Yesterday I traveled to Roanoke to meet with Dr. D.B. Poli, a botanist from Roanoke College. From there we headed out to New Castle, in Craig County, Virginia to look for living examples of lycopods. DB and I are working on a project related to fossil lycopod ecology, and we needed some modern examples for our experiments (more on this in a future post).

The Lycopodiophyta (clubmosses or ground pines) are among the earliest vascular plants, probably showing up in the Silurian. (The terms “moss” and “pine” in the common names are misnomers; lycopods are not closely related to either mosses or pines.) They were fairly common by the Devonian, and by the Carboniferous they were among the dominant terrestrial plants. Lepidodendron reached tree-like proportions (estimates range from 10-30 meters in height), exemplified by this large stump (now on exhibit at VMNH):

They began to fall on hard times in the Mesozoic, with most of the large forms disappearing. Lycopods are still around today, but they’re a pale reflection of their former glory. Even though lycopods are found globally, they are relatively rare, and all the surviving species are small understory or aquatic plants.

The particular lycopod we were after is Lycopodium clavatum digitatum, which is widespread but rare in North America. Even with all the time I spent in the woods as a child I don’t recall ever having seen Lycopodium, but DB has discovered a large patch (probably over half an acre) in Craig County. Here’s DB standing in the patch; pretty much all the understory plants are Lycopodium:

Another part of the patch, from a little closer:

Lycopodium is covered with scale-like leaves, which are the source of the common name “ground pine”:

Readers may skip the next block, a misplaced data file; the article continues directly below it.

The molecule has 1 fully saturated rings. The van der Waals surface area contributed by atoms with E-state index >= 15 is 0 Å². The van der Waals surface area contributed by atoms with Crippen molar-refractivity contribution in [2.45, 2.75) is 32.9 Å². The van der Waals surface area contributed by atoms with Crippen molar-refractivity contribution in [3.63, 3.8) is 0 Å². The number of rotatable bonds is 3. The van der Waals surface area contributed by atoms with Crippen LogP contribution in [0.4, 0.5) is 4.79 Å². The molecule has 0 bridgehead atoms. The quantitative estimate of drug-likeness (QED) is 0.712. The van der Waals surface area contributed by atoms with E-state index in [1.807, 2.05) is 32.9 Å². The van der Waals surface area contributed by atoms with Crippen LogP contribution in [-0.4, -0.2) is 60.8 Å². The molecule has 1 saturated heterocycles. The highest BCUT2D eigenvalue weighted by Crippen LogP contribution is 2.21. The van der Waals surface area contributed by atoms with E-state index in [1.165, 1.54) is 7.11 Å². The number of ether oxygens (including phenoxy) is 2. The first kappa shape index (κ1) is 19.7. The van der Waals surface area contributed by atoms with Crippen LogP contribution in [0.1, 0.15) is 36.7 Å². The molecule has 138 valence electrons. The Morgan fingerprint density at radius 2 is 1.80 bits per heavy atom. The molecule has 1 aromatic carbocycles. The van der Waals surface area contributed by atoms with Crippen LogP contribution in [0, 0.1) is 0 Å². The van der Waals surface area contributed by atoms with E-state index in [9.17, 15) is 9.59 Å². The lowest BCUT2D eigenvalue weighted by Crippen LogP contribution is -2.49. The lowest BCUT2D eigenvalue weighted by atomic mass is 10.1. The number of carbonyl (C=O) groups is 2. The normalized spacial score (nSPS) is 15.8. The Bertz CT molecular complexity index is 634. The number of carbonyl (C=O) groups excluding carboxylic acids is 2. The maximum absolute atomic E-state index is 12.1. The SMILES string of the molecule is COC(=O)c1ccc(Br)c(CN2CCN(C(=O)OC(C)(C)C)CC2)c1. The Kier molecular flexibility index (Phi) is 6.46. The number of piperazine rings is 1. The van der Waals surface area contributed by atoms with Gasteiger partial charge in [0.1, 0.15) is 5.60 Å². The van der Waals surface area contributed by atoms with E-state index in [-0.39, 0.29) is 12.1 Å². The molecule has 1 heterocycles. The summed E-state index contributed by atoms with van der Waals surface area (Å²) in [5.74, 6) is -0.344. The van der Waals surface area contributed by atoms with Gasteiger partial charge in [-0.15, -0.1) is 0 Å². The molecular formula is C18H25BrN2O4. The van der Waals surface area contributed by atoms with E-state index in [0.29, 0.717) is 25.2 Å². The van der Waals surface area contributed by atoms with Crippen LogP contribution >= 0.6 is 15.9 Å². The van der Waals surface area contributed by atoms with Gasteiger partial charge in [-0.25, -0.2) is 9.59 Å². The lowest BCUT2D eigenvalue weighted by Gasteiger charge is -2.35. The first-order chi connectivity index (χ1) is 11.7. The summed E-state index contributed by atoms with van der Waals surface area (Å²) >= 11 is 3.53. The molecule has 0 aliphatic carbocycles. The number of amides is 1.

Compare to these much larger Lepidodendron branches from the Carboniferous, which are part of the McLoughlin collection (there are also a number of ferns in this sample):

Lycopodium can spread laterally by means of a rhizome (an underground stem), which periodically sends new branches above the surface. This is visible in the linear distribution of the plants in areas where the patch is a little thinner:

Lycopods reproduce using spores, which are carried in a structure called a strobilus. Strobili look a little like gymnosperm cones (and are sometimes referred to as cones), but they’re a quite different structure. The Lycopodium at the Craig County site were in a variety of different developmental stages, and many of them had well-developed strobili. In the image below, the strobili on the left have already opened and begun releasing spores, while those in the middle of the image haven’t opened yet:

Again, here’s a Carboniferous strobilus for comparison (this time from the Boxley Beckley Quarry):

The first step in understanding the morphology of a fossil organism is to look at its modern relatives (when it has some). Having the opportunity to look at Lycopodium has really helped me in understanding some of the fossil plants in our collection, and we now have the plant samples we need for our physiological experiments.

This entry was posted in Modern critters, Paleobotany. Bookmark the permalink.

3 Responses to Lycopodium

  1. DB Poli says:

    Hey not bad for a guy who supposedly discredits plants most of the time! I will convert you yet to truly appreciating plants. In all seriousness, you did an excellent job discussing lycopodiunm — looking forward to those experiments.

  2. Alton Dooley says:

    I can be taught, if the teacher is persistent enough!

  3. Grenda says:

    Plants are cool!

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